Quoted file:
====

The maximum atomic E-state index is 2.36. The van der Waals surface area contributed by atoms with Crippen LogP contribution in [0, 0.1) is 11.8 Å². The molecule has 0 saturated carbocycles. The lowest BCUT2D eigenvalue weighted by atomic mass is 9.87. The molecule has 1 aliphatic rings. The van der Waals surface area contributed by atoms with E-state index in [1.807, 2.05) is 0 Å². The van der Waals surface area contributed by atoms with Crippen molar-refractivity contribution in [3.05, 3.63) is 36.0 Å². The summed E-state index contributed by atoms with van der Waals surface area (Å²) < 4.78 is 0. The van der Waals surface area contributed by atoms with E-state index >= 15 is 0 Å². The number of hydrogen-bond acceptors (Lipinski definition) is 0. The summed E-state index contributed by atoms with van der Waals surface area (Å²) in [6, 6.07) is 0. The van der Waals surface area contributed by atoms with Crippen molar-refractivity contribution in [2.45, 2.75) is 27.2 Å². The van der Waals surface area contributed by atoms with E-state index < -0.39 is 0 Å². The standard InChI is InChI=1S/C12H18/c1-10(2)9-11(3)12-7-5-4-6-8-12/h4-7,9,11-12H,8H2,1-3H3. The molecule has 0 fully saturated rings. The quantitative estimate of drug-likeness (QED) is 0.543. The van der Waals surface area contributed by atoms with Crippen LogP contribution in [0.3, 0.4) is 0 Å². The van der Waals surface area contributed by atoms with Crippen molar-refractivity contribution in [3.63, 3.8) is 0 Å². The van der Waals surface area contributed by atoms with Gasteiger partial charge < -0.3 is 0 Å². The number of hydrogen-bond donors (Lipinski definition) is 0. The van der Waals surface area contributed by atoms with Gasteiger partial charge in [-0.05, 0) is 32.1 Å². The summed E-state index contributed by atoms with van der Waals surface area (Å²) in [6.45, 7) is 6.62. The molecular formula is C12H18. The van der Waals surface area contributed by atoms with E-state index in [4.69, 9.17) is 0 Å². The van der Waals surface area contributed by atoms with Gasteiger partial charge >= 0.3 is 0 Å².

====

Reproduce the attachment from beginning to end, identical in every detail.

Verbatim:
The maximum atomic E-state index is 2.36. The van der Waals surface area contributed by atoms with Crippen LogP contribution in [0, 0.1) is 11.8 Å². The molecule has 0 saturated carbocycles. The lowest BCUT2D eigenvalue weighted by atomic mass is 9.87. The molecule has 1 aliphatic rings. The van der Waals surface area contributed by atoms with E-state index in [1.807, 2.05) is 0 Å². The van der Waals surface area contributed by atoms with Crippen molar-refractivity contribution in [3.05, 3.63) is 36.0 Å². The summed E-state index contributed by atoms with van der Waals surface area (Å²) < 4.78 is 0. The van der Waals surface area contributed by atoms with E-state index >= 15 is 0 Å². The number of hydrogen-bond acceptors (Lipinski definition) is 0. The summed E-state index contributed by atoms with van der Waals surface area (Å²) in [6, 6.07) is 0. The van der Waals surface area contributed by atoms with Crippen molar-refractivity contribution in [2.45, 2.75) is 27.2 Å². The van der Waals surface area contributed by atoms with E-state index < -0.39 is 0 Å². The standard InChI is InChI=1S/C12H18/c1-10(2)9-11(3)12-7-5-4-6-8-12/h4-7,9,11-12H,8H2,1-3H3. The molecule has 0 fully saturated rings. The quantitative estimate of drug-likeness (QED) is 0.543. The van der Waals surface area contributed by atoms with Crippen LogP contribution in [0.3, 0.4) is 0 Å². The van der Waals surface area contributed by atoms with Crippen molar-refractivity contribution in [3.63, 3.8) is 0 Å². The van der Waals surface area contributed by atoms with Gasteiger partial charge < -0.3 is 0 Å². The number of hydrogen-bond donors (Lipinski definition) is 0. The van der Waals surface area contributed by atoms with Gasteiger partial charge in [-0.05, 0) is 32.1 Å². The summed E-state index contributed by atoms with van der Waals surface area (Å²) in [6.45, 7) is 6.62. The molecular formula is C12H18. The van der Waals surface area contributed by atoms with E-state index in [4.69, 9.17) is 0 Å². The van der Waals surface area contributed by atoms with Gasteiger partial charge >= 0.3 is 0 Å².